The answer, my friend, is Blowing in the Wind (of the Changeup): Major League Baseball, Black Lives Matter, and Striking out Silence towards injustices
Baseball season is underway, this time with a full 162 game season as opposed to last year’s 60 game season, which was shortened due to COVID-19. It will be interesting to see what happens this season, and not interesting just in respect of box scores, bench-clearing brawls, personalities, pennant races, or even how teams handle COVID-19. It will be interesting to see how players and non-players react to societal injustices that may occur in this country throughout the season. Those who follow Major League Baseball (MLB) and left-wing politics are well aware of last season’s delayed Opening Day that had teams celebrate Black Lives Matter, a sight that was definitely different than any other Opening Day in its previous history. The intersection of politics and sport is nothing new. Perhaps more than anybody else, Dave Zirin has made a fantastic career from writing numerous books and articles about this very subject (e.g., People’s History of Sports in the United States: 250 Years of Politics, Protest, People, and Play). At the beginning of last year’s uprising stemming from the public murder of George Floyd, and shortly before MLB’s delayed Opening Day, Zirin publicly inquired as to whether any baseball players were taking a public stand:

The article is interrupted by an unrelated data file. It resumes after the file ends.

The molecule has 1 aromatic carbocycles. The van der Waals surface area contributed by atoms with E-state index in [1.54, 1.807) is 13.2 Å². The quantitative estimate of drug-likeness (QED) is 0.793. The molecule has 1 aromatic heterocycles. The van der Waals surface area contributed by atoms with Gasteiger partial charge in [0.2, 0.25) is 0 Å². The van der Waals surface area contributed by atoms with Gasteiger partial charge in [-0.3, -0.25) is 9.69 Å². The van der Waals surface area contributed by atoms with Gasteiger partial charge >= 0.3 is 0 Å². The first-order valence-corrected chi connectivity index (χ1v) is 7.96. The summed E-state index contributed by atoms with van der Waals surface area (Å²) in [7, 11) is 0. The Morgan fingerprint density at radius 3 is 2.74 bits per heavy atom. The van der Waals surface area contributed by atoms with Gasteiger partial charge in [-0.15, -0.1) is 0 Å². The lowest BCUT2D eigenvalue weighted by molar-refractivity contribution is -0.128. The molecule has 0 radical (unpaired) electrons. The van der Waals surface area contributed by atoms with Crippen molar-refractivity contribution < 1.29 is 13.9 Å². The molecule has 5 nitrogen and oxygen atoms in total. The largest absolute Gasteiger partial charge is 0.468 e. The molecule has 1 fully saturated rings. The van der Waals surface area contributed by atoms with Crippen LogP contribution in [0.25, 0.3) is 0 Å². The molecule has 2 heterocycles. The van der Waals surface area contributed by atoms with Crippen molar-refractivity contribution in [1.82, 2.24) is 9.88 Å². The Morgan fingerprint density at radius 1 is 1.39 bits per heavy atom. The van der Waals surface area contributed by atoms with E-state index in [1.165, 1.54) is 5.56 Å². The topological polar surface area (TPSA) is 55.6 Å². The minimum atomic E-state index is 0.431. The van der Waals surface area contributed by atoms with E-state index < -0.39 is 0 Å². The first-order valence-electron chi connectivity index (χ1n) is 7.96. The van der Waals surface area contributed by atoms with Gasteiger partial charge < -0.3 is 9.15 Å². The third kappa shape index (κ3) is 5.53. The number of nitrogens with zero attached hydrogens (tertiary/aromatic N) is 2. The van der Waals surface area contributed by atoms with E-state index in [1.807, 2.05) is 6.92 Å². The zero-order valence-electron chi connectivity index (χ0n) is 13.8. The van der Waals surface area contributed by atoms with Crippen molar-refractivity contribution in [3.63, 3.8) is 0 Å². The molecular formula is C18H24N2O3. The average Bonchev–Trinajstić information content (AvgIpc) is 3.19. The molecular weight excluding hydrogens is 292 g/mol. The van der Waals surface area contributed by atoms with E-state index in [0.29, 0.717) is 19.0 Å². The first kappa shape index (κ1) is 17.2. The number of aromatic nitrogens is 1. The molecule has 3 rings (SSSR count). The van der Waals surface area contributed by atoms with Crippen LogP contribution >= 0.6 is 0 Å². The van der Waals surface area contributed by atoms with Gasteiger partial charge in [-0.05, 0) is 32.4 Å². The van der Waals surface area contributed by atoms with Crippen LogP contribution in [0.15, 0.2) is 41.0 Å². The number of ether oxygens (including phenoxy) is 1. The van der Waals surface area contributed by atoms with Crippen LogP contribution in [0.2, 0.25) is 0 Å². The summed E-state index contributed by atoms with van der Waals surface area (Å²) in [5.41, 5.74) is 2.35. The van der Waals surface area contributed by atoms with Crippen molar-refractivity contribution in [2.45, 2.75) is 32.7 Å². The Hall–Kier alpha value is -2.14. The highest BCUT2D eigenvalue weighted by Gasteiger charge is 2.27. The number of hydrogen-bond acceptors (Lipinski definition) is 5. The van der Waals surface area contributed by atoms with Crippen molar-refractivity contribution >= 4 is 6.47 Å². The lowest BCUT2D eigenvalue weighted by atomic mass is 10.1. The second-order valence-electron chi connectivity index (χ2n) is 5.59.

Zirin points to something here that any honest left-wing baseball fan would corroborate: MLB has been rife with racism and racists, and has historically been dead silent in the face of society’s injustices. At times, MLB has even arguably celebrated injustices, or, at the very least, questionable moral actions. A noted example of this is Disco Demolition night in 1979, which can arguably be seen as a manifestation of white backlash against LGBTQ and black cultural art forms . Another example is MLB’s persistent celebration of not just the military, but militarism in general. A personal anecdote can attest to this. In 2014, I was living in Portland, Oregon and my father, who recently just passed away this past October, was in Charleston, South Carolina. Before his cancer diagnosis, we always made sure to do a baseball outing once a year, and this particular year we met in Atlanta to see the team I grew up going to see with him (Seattle Mariners) play the Atlanta Braves (who used to be in his hometown of Milwaukee, Wisconsin). Before the game, which took place on June 4th, 2014, they had a ceremony where they had a few Vietnam veterans out onto the field. To our mutual surprise and disgust, the announcer was telling the crowd how many of “the enemy” each veteran killed during their time in combat. As each vet was introduced, the crowd cheered louder as the “kill count” of each veteran increased. We both turned to each other with a similar look of uneasiness and disgust. I was used to the mandatory nationalism in song form (“Star Spangled Banner” pregame, “God Bless America” in the middle of the game), but this was too much, for both of us in that moment.